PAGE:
What to Know About Buying Down Your Interest Rate with Mortgage Points

Unless you were recently rescued from a desert island or returned to earth from deep space, you’ve probably heard the news that mortgage interest rates have been on the rise. In fact, the average rate on a 30-year fixed-rate mortgage has almost doubled since the beginning of the year. But buyers who have been battling rising rates aren’t entirely powerless against the trend, and one tool for locking in below-market rates has been gaining favor – mortgage points.

Mortgage points haven’t been in the home-finance conversation for a while because interest rates have maintained a historic downward trajectory for the past 15 years. However, in today’s rising-rate environment, “paying points” is worth a closer look.

What are mortgage points?

Mortgage points are a fee a borrower pays a mortgage lender to lower the interest rate on their loan. A point equals 1 percent of the loan amount. So, for example, 2 points on a $300,000 mortgage would cost $6,000. Each point generally lowers the interest rate by .25 percent, so 2 points on a 5.5 percent interest rate would lower the rate to 5 percent. This can also vary based on the type of loan.

Here is an example of how discount points can reduce costs on a $300,000, 30-year, fixed-rate mortgage:

Loan Principal$300,000$300,000
Interest Rate5.5%5%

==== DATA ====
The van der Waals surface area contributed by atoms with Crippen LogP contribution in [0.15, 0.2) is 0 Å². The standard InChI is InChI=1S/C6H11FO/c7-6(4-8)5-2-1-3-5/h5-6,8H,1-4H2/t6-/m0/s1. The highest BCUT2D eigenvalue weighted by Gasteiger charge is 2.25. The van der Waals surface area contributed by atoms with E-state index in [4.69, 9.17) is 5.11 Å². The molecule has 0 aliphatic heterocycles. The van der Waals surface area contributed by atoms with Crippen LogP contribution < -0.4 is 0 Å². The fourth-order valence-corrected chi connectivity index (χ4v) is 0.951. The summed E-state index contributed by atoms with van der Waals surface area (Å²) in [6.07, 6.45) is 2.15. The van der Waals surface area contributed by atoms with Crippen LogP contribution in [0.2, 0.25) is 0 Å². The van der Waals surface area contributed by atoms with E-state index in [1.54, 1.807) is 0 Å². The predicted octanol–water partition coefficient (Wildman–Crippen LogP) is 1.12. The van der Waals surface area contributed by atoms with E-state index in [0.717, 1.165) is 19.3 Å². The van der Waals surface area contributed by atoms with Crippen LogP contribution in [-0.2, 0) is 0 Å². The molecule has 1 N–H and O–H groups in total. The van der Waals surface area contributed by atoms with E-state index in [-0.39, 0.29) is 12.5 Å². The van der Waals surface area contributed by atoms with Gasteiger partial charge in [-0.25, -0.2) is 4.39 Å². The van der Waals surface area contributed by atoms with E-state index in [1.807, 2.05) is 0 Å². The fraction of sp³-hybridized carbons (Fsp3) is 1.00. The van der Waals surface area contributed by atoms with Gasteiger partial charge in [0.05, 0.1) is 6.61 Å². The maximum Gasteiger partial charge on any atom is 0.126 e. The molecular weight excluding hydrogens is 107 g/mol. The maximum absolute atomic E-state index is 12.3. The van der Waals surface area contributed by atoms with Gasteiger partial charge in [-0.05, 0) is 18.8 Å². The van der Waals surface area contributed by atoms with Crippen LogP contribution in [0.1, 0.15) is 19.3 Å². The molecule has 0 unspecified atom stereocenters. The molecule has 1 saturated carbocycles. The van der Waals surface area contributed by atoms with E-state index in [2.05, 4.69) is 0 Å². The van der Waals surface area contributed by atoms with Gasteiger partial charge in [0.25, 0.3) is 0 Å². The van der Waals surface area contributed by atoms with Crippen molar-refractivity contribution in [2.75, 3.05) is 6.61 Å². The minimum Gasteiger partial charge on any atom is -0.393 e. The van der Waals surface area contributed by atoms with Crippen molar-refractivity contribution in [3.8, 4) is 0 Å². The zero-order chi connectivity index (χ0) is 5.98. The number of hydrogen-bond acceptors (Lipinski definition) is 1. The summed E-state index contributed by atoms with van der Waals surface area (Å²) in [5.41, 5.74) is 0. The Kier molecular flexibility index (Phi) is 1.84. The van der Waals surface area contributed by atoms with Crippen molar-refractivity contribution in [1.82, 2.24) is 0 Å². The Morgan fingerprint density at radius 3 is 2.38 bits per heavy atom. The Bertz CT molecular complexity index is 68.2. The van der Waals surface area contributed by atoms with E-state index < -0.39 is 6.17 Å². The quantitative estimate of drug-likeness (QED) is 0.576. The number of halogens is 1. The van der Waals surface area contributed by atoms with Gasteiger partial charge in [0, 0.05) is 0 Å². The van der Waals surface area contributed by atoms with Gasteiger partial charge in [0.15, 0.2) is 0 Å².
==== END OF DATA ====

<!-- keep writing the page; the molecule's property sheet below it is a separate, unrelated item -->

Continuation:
Discount PointsNone2 @$3,000 each = $6,000
Monthly Payment$1703$1610
Interest Total$313,212$279,767
Lifetime SavingsNone$27,445


When should you pay points?

There are a couple of factors to consider if you’re contemplating buying down your interest rate. According to Kyle Gillespie, senior vice president of mortgage lending for Proper Rate, “You want to make certain you’re not in a declining rate environment because if rates are expected to drop in the near future, you would have a chance to refinance before realizing the financial benefits of the points you purchased,” he said.

Gillespie added that it’s important to understand the “recapture timeframe” of buying down your interest rate and have a good idea of how long you’ll be in your home. “Your mortgage professional can help you figure out how much it will cost you and how long it will take you to recoup that money,” said Gillespie.

The easiest way to calculate this breakeven point accurately is to simply take the percent in points paid and divide by the percent in rate drop. Using the above example:

2%/.5% = 4 years

In this case, the borrower would have to stay in the home for about four years to recover the cost of the discount points.

Much of the decision on whether to purchase mortgage points is based on your personal financial situation. However, points provide a good option in a rising rate environment, for buyers with a longer time horizon who want a lower monthly payment.

Written by @properties
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